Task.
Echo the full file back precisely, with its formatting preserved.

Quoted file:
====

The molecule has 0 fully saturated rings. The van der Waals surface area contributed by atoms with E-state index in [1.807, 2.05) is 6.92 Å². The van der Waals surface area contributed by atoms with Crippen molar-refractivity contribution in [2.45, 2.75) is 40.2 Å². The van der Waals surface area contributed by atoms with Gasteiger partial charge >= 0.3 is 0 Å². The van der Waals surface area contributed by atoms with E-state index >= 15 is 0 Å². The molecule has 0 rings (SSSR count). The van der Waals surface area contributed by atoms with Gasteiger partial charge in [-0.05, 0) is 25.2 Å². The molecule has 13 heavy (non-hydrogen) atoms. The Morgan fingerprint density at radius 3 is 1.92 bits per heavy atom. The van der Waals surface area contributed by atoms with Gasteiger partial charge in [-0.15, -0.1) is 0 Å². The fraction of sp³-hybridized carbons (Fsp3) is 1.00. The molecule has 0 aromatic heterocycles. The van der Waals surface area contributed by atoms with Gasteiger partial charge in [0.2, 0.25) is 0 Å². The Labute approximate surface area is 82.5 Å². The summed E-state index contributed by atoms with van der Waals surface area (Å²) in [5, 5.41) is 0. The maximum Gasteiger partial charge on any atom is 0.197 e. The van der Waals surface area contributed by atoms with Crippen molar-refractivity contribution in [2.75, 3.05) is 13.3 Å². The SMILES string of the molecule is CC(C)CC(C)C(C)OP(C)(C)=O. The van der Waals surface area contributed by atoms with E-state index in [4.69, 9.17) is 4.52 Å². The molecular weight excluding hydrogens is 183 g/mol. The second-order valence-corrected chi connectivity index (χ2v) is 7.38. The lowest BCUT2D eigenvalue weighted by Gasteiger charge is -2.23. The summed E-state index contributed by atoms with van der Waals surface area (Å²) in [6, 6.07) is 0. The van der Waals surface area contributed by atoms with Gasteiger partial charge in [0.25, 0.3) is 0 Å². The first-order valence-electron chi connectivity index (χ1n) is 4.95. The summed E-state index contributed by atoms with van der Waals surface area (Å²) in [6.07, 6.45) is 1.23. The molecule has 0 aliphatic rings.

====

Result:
The molecule has 0 fully saturated rings. The van der Waals surface area contributed by atoms with E-state index in [1.807, 2.05) is 6.92 Å². The van der Waals surface area contributed by atoms with Crippen molar-refractivity contribution in [2.45, 2.75) is 40.2 Å². The van der Waals surface area contributed by atoms with Gasteiger partial charge >= 0.3 is 0 Å². The van der Waals surface area contributed by atoms with E-state index >= 15 is 0 Å². The molecule has 0 rings (SSSR count). The van der Waals surface area contributed by atoms with Gasteiger partial charge in [-0.05, 0) is 25.2 Å². The molecule has 13 heavy (non-hydrogen) atoms. The Morgan fingerprint density at radius 3 is 1.92 bits per heavy atom. The van der Waals surface area contributed by atoms with Gasteiger partial charge in [-0.15, -0.1) is 0 Å². The fraction of sp³-hybridized carbons (Fsp3) is 1.00. The molecule has 0 aromatic heterocycles. The van der Waals surface area contributed by atoms with Gasteiger partial charge in [0.2, 0.25) is 0 Å². The Labute approximate surface area is 82.5 Å². The summed E-state index contributed by atoms with van der Waals surface area (Å²) in [5, 5.41) is 0. The maximum Gasteiger partial charge on any atom is 0.197 e. The van der Waals surface area contributed by atoms with Crippen molar-refractivity contribution in [2.75, 3.05) is 13.3 Å². The SMILES string of the molecule is CC(C)CC(C)C(C)OP(C)(C)=O. The van der Waals surface area contributed by atoms with E-state index in [4.69, 9.17) is 4.52 Å². The molecular weight excluding hydrogens is 183 g/mol. The second-order valence-corrected chi connectivity index (χ2v) is 7.38. The lowest BCUT2D eigenvalue weighted by Gasteiger charge is -2.23. The summed E-state index contributed by atoms with van der Waals surface area (Å²) in [6, 6.07) is 0. The van der Waals surface area contributed by atoms with Gasteiger partial charge in [0.25, 0.3) is 0 Å². The first-order valence-electron chi connectivity index (χ1n) is 4.95. The summed E-state index contributed by atoms with van der Waals surface area (Å²) in [6.07, 6.45) is 1.23. The molecule has 0 aliphatic rings.